Thursday, March 14, 2013

Beginning watercolor 3/14/13 Letting Value do the Work

Working on the self-portraits in class, it was clear that the value contrast between the first and second layers did most of the job of creating an illusion of light and substance. The reliability of this effect makes it possible to be bold with color, as long as you hold on to the value relationship. The first layer, for example, could be richly multi-colored if the colors are similarly pale. The shadow pattern, too, could be made up of a variety of colors if they are all dark enough to work together to make the shadows.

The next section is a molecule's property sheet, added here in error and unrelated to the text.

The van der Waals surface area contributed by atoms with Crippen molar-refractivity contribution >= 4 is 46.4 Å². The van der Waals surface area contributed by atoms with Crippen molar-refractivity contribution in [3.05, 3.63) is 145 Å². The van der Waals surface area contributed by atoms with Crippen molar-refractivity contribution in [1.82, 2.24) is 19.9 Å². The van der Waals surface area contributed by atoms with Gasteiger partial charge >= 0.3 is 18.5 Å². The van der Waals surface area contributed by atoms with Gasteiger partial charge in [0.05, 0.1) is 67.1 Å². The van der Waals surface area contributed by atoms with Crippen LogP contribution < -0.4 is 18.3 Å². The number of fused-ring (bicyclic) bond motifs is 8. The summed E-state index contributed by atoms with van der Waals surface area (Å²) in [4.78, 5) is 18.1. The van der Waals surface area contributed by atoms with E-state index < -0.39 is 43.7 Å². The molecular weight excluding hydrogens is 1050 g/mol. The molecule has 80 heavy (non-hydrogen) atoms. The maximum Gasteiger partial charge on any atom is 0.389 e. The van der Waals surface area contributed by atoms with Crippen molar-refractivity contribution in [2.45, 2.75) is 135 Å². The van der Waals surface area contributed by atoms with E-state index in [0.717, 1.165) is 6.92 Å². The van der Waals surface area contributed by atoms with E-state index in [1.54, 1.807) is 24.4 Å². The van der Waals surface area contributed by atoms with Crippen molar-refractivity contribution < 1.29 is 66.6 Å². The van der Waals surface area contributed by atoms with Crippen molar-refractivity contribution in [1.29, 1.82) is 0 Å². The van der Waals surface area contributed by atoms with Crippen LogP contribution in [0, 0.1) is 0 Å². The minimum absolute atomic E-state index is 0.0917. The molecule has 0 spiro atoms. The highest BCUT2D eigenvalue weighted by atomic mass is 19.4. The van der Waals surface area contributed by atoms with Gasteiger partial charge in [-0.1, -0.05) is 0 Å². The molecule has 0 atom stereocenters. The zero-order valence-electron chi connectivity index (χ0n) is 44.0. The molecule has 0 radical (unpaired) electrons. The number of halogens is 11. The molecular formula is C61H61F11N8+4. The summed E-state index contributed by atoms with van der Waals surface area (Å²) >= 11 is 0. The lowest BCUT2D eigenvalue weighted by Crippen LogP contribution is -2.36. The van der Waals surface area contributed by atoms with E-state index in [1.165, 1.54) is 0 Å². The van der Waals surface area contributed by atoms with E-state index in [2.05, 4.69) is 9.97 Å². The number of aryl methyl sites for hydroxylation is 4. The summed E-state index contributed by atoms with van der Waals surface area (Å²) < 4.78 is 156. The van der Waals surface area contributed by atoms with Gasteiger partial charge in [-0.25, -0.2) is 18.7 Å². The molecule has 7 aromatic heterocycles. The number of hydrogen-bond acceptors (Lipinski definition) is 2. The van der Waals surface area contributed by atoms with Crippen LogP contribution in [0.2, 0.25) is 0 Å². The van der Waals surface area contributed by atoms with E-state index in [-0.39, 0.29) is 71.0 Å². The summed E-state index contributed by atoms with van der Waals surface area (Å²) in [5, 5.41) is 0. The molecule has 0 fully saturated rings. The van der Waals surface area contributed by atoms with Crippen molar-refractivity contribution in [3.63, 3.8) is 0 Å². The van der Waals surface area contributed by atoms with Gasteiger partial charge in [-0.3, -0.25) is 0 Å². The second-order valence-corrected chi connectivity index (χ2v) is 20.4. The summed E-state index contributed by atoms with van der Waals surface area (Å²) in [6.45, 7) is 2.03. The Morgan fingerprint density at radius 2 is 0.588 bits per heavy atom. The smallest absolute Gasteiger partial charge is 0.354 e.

Alexei  Jawlensky

Take advantage of the opportunity to experiment with exaggerated color relationships. Try making all the downward facing planes similar in color temperature, but different in hue. Or try making the shadows all cool and the lights all warm, or vice-versa.

Andre Derain   Portrait of Matisse

It is also possible to use color to provide all the contrast, as Derain has done here. Much of the blue shadow side of the face is no darker than the yellow, sunlit side, but it still reads as shadow. This work will carry over to our figure painting next Wednesday.

Have fun. Let go.

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